Research suggests that media exposure can negatively impact body image and self-esteem, as well as contribute to a drive for thinness, in girls as young as 5 years old.  If we imagine the cumulative effect of such exposure over the course of a lifetime, it’s easy to see why girls and women have internalized the message that weight and appearance are critical to happiness and acceptance.

But is it a celebrity’s responsibility to worry about her impact on the body image of others, anyway?

I very much admire Kate Winslet, who has talked about the fact that she does not diet or pursue corporeal perfection.  She was once quoted as saying, “This is who I am and look at me not being perfect!” about refusing to lose weight for nude scenes in her film, The Reader.  But is she fulfilling a responsibility by accepting her body (and thereby suggesting that others—including young, impressionable fans—could do the same), or just acting as a decent human being?  Or perhaps her motivations have nothing to do with others, and are purely in her own self interest.

Kate aside, there seems to be a fundamental feminist issue at hand:  should a celebrity be responsible only for herself, or for the impact that she has on others? Does her individual right to self-determination conflict with the best interest of the masses?

In some ways these are ridiculous questions, as there is no way that a celebrity (or anyone else, for that matter) can take responsibility for the responses of others, for the insecurity or inadequacy or competition that she (unknowingly or not) incites.  And it’s important to note that men are rarely subject to these questions, which tells us that men are allowed to be autonomous, while women are expected to think about the collective good and take care of others.

Celebrities (just like the rest of us), should have the ability to wear what they please.  But, their impact is enormous, and it would be helpful if they remembered this while going about their business and choosing clothes and snorting cocaine and popping diet pills and starving themselves. Is this a fair expectation?  I’m not sure.  Is it what I want from them?  In most ways, yes.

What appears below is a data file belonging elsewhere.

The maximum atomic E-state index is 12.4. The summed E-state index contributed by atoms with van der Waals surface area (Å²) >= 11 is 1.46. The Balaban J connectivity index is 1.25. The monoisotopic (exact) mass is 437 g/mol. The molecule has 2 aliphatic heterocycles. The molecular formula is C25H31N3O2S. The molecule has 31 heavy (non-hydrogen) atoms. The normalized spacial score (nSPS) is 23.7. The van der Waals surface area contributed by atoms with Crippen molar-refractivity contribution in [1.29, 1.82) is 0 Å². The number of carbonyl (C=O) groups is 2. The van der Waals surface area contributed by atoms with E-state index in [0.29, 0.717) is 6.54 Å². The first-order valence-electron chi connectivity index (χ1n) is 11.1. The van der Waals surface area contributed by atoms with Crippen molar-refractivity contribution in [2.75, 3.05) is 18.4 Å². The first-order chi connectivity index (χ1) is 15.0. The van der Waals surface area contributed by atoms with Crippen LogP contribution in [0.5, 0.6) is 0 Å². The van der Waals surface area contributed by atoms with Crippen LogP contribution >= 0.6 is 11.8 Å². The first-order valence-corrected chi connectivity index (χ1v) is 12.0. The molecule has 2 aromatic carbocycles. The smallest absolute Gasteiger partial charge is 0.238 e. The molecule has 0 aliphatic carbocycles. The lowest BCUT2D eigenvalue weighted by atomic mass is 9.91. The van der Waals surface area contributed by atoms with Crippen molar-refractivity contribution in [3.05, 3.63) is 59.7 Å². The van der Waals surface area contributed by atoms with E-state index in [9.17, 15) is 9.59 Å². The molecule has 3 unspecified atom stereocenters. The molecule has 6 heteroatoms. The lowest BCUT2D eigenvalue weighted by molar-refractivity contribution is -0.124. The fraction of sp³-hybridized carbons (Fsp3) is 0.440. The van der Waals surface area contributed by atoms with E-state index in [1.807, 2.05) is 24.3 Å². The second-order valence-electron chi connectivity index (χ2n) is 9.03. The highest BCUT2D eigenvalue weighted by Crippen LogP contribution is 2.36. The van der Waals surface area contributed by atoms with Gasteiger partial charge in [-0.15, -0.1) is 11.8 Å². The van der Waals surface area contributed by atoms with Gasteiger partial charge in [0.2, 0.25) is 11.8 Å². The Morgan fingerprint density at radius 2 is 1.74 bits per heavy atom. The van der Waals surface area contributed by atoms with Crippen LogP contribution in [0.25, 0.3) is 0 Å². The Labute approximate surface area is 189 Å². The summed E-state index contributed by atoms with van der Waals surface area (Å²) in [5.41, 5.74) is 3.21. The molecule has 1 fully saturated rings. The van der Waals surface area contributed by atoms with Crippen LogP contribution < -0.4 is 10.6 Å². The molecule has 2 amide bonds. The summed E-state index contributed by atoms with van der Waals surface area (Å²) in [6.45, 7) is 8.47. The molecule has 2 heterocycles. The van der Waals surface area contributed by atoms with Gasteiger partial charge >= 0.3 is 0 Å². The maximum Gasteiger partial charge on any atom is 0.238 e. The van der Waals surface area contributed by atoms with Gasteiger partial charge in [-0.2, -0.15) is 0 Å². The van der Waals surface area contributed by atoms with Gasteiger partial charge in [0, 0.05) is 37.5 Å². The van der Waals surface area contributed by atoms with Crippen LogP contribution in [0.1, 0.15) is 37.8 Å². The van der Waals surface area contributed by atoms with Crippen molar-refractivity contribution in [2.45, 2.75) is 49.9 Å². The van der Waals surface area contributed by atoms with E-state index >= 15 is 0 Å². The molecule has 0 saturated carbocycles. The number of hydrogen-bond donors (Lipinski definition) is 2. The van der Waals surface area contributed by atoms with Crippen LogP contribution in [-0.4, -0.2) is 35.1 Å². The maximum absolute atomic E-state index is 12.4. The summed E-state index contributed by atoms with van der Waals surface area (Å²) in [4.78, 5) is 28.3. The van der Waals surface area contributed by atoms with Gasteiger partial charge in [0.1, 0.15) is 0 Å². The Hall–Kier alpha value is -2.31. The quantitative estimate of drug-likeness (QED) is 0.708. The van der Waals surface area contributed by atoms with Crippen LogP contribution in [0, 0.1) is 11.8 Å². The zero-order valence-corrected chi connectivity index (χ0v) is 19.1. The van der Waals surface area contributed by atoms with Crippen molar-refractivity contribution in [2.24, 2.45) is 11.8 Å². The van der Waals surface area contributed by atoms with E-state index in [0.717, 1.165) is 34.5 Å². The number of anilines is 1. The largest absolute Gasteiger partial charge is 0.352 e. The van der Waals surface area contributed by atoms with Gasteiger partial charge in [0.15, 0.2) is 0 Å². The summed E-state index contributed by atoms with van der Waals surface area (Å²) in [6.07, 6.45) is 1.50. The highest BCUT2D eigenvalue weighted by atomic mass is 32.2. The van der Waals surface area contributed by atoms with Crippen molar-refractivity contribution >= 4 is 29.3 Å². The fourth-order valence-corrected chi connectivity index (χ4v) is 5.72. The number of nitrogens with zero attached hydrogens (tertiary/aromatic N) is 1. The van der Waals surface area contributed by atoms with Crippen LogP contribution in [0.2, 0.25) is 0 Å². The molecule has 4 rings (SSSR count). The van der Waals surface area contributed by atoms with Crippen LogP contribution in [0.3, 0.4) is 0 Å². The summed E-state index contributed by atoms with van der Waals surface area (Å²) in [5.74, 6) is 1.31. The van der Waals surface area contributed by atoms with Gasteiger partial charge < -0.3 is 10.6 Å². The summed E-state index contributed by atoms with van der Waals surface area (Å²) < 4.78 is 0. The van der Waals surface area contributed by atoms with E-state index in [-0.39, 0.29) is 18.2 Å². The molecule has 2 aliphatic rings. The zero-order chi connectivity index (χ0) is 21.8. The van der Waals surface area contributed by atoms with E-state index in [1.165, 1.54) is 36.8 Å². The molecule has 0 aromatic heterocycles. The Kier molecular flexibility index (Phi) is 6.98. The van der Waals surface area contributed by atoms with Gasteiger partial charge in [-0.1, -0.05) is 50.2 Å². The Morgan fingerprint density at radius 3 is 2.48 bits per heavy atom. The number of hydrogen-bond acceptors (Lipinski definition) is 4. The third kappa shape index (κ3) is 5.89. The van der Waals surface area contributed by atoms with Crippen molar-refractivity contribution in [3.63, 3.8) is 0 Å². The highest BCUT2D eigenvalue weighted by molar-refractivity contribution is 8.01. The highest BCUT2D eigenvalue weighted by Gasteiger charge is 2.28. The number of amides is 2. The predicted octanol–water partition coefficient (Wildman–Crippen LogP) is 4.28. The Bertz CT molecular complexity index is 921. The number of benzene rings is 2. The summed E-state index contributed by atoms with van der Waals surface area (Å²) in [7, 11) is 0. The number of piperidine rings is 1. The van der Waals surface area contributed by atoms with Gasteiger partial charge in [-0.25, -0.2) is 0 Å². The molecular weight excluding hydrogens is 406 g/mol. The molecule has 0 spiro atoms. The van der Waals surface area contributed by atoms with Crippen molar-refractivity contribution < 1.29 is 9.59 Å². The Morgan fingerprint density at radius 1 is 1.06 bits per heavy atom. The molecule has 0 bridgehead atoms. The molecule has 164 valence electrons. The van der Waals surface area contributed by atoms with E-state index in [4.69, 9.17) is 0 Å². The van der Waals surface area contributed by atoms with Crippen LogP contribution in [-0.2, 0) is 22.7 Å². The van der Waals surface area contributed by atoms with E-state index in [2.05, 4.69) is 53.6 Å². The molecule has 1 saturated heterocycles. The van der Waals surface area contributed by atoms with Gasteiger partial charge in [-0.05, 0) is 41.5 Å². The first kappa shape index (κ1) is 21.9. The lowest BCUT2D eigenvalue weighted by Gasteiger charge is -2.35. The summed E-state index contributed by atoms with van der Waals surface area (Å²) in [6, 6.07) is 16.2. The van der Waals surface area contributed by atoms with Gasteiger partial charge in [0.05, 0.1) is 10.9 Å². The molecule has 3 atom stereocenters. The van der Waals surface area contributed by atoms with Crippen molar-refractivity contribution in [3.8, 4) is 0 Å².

Perhaps the most reasonable hope (if hope can be subject to reason) is that celebrities take good care of themselves for themselves; that they choose to live good, productive, and healthy lives for their own sake.

And in the meantime, we can choose to honor and celebrate stars who show us that it’s possible to be body positive, even in the most critical of environments.

Kate Winslet, you get my vote.


So what do you think?  Can you tell if someone has positive body image by looking?  Which celebrities inspire you and why?  And what about the whole issue of responsibility: should stars care about how they impact the public?

Photos:  Kate Winslet (source); Katy Perry (source).



7 Responses to “Which Celebrities Make you Feel Good about your Body?”
  1. Ashley says:

    You have pin pointed a lot of important issues and questions that so many other articles about celebrities and body image seem to exclude.

    First, I have never automatically equated someone who flaunts it as confident. Maybe that is because I have seen women who are very insecure “flaunting it” only do so in desperate attempt to gain attention and approval. Of course that is not the case for everyone. You can wear revealing clothes and be either confident or insecure, but what I often look for are other factors to determine whether or not one is confident. It’s more about the way they carry themselves rather than what they wear.